Obama: No Credible Intelligence About Plot Against US

November 25, 2015 Updated: November 25, 2015
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WASHINGTON—President Barack Obama said there currently is no “specific and credible” intelligence indicating a terrorist plot against the United States, as he sought to reassure anxious Americans for the Thanksgiving holiday.

Speaking at the White House on Wednesday, Obama said it was understandable that Americans might be nervous following the Nov. 13 attacks in Paris, which killed 130 people and wounded hundreds more. While he encouraged Americans to remain vigilant, he urged people to go about their normal activities around Thanksgiving.

“While the threat of terrorism is a troubling reality of our age, we are both equipped to prevent attacks, and we are resilient in the face of those who would try to do us harm,” Obama said. “And that’s something we can all be thankful for.”

Obama spoke after a briefing with his national security team, including FBI Director James Comey, Attorney General Loretta Lynch, Homeland Security Director Jeh Johnson, and his national security adviser, Susan Rice.

The president has faced criticism for his initial response to the Paris attacks, particularly his focus on chiding Republicans who called on him to be more aggressive in fighting the Islamic State (ISIS), the extremist group believed to be behind the deadly assault in France. He was also sharply critical of lawmakers who backed legislation that would effectively keep refugees from Syria and Iraq—the two countries where ISIS is based—from coming to the United States.

He shifted his focus Wednesday to Americans who may worry that the attacks in Paris, which took place at restaurants, a concert venue, and a sports stadium, could be replicated in the United States.

“I know that Americans have been asking each other whether it’s safe here, whether it’s safe to fly or gather,” he said. “I know that families have discussed their fears about the threat of terrorism around the dinner table.”

The president said that if intelligence were to reveal a credible threat to the United States, the public would be informed. But he said Americans should feel confident in the work being done by national security and law enforcement officials.

“We are taking every possible step to keep our homeland safe,” he said.

Thanksgiving Travel

The big Thanksgiving getaway is already in full swing Wednesday with drivers delighted by the lowest November gas prices in years, and many airline passengers undaunted by terrorism fears and long lines at security checkpoints.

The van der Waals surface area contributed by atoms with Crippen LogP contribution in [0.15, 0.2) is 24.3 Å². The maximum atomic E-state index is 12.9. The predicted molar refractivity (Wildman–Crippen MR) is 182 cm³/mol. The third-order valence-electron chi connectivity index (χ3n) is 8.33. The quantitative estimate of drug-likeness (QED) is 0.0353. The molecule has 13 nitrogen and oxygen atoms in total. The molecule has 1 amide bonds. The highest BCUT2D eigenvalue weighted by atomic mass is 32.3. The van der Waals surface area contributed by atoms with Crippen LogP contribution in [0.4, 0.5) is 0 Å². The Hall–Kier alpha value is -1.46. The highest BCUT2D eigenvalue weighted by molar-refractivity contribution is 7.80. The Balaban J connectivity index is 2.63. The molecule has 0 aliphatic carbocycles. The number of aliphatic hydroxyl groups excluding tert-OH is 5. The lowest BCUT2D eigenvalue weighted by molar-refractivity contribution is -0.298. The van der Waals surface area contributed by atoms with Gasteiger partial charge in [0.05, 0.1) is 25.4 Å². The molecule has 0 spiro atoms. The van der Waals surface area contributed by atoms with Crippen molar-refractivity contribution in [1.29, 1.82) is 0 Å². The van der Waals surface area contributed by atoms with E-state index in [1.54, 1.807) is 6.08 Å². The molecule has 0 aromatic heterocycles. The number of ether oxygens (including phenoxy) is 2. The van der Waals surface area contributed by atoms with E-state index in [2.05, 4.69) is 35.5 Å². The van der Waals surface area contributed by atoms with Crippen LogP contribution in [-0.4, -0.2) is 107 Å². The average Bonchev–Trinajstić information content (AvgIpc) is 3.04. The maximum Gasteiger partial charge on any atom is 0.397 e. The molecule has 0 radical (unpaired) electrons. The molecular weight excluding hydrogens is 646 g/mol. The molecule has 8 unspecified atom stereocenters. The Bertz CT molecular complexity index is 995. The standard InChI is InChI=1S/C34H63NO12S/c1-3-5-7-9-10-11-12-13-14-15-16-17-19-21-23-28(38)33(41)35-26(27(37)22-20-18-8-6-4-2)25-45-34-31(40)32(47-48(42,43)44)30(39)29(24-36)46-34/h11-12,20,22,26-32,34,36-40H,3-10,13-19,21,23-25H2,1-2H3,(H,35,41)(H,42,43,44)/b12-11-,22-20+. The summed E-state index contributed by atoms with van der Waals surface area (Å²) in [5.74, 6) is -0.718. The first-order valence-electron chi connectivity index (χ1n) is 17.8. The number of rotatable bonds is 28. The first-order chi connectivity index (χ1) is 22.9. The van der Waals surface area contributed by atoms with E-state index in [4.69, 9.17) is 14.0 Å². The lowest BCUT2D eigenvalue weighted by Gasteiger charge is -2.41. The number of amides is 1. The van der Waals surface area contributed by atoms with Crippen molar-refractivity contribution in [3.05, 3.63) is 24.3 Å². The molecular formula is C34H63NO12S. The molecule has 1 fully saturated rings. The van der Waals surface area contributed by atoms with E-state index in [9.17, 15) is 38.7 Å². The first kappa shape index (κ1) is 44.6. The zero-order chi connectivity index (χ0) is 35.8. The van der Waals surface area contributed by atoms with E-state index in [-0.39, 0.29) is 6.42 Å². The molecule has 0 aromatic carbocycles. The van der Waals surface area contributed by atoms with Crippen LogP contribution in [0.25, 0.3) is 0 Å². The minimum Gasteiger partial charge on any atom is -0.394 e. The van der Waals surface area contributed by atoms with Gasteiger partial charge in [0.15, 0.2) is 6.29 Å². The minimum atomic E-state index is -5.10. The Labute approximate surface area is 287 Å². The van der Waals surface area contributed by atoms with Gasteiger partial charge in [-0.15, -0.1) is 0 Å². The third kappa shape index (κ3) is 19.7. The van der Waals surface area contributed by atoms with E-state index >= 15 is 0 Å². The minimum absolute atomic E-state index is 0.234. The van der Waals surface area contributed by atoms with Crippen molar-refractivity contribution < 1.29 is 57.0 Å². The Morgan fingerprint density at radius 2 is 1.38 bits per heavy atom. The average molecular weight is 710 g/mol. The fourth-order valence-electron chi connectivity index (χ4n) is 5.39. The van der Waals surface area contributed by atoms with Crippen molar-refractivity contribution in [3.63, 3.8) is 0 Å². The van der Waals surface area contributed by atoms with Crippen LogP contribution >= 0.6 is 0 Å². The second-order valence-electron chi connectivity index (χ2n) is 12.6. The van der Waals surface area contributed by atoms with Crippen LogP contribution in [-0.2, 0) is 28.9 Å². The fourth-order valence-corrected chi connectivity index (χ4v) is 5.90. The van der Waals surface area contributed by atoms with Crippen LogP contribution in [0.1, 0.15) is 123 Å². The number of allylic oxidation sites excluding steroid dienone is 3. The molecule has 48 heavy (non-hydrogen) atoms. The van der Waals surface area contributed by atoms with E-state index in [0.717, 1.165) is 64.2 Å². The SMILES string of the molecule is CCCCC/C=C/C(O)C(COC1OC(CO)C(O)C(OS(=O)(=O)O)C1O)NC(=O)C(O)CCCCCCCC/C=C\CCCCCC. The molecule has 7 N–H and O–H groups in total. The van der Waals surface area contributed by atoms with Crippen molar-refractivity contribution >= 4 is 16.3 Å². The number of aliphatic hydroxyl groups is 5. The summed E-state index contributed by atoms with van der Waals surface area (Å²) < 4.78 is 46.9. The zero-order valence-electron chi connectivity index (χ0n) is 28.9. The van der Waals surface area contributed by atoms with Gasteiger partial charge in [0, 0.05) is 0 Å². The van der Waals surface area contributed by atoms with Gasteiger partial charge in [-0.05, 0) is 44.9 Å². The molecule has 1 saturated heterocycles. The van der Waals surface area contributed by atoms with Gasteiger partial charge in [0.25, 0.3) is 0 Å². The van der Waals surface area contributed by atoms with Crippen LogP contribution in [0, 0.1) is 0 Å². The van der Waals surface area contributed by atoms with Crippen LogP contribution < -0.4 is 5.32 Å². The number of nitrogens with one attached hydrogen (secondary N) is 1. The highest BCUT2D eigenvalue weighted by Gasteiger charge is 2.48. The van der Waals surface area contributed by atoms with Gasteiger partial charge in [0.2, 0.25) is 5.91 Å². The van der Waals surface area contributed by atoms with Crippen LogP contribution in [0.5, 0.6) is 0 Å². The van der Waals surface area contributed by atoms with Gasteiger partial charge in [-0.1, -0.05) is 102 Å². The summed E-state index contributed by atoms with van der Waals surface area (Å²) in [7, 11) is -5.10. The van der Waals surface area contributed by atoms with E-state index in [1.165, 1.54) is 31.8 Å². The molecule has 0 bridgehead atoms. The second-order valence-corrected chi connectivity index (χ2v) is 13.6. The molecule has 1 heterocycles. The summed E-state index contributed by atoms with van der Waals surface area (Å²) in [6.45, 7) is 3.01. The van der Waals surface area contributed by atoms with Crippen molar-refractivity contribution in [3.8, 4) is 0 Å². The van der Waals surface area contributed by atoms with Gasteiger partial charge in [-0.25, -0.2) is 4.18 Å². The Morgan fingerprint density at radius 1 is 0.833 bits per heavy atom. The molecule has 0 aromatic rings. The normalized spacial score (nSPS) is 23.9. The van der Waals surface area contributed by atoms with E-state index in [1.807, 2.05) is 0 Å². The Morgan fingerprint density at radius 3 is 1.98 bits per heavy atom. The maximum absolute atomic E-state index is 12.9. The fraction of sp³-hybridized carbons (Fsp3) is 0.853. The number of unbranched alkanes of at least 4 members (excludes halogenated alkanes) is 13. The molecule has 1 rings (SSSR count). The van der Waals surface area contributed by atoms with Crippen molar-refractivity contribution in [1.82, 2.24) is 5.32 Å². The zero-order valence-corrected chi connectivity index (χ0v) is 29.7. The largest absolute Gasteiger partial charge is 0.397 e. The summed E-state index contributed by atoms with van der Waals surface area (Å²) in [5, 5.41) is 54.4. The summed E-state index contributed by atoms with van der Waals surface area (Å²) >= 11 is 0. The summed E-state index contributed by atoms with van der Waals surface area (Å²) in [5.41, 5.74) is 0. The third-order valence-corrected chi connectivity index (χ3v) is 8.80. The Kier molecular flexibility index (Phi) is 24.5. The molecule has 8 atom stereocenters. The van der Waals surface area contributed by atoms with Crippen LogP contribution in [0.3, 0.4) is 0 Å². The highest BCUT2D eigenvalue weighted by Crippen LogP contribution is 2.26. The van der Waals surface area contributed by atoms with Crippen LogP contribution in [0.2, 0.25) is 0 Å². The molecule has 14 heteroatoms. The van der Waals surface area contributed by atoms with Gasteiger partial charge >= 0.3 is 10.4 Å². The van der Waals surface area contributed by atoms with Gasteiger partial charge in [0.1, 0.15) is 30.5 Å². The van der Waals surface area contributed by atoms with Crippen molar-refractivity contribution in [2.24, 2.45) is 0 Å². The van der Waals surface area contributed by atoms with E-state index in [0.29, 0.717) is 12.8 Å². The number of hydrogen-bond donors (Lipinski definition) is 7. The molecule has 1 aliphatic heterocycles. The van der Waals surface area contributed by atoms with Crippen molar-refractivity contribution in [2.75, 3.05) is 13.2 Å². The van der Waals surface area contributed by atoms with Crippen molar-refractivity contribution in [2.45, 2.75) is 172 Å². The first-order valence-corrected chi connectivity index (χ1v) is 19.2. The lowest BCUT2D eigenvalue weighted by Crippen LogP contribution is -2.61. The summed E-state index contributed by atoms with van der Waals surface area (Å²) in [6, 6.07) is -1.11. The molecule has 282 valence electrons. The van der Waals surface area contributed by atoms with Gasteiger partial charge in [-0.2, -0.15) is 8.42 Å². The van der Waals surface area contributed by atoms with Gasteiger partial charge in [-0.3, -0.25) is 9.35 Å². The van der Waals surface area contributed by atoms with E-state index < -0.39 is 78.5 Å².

Nearly 47 million Americans are expected to take a car, plane, bus or train at least 50 miles from home over the long holiday weekend, according to AAA. That’s the most travelers since 2007, a rise attributed to an improving economy and the cheapest gasoline for this time of year since 2008.

Pat Flynt had the recent terror attacks in Africa and Paris on his mind as he waited to get through a checkpoint at the Atlanta airport for his flight to visit a sick uncle in Baltimore.

“Hopefully there are no issues. That’s my main concern,” he said. “But with what’s been going on recently, I don’t care how long they take. I just want to be safe.”

Joyce Landeck was about four hours into her nearly 1,100-mile Indianapolis-to-Denver drive when she made a pit stop in Missouri to find gas for $1.62 a gallon.

“Oh, yeah,” she said while clutching the leash of her travel partner, a Doberman named Murphy Brown. “It’s really, really nice when it costs 30 bucks to fill the tank.”

Erin Goff makes the trip from Lake Panasoffkee, Florida, to Wichita, Kansas, nearly every year and occasionally flies but decided “I wanted no part of that” this time for fear of a terrorist attack.

“That was out of the question,” she said. So she found herself taking a break from the 1,350-mile drive at a convenience store in the Oklahoma City suburb of Moore, where she marveled at the price of gas: “It’s going to cost about half of what it cost a year ago or two years ago.”

In the West, drivers faced fresh snowfall in California’s Sierra Nevada and rain in the San Francisco Bay Area. Motorists in Montana and Wyoming were warned of icy roads after wintry storms moved through. Travelers heading out on Thanksgiving Day could see 8 inches of snow in the Denver area.

Anyone heading to a major airport should factor in 50 extra minutes on the road, according to the traffic data company INRIX. And then there’s the time spent going through security.

In Atlanta, traveler Fatima Boyd said Transportation Security Administration officers were thorough but friendly.

“I think they’re making sure that everybody has safe travels and [is] in great hands, and nothing crazy goes on during the holidays,” she said. “So that’s a plus.”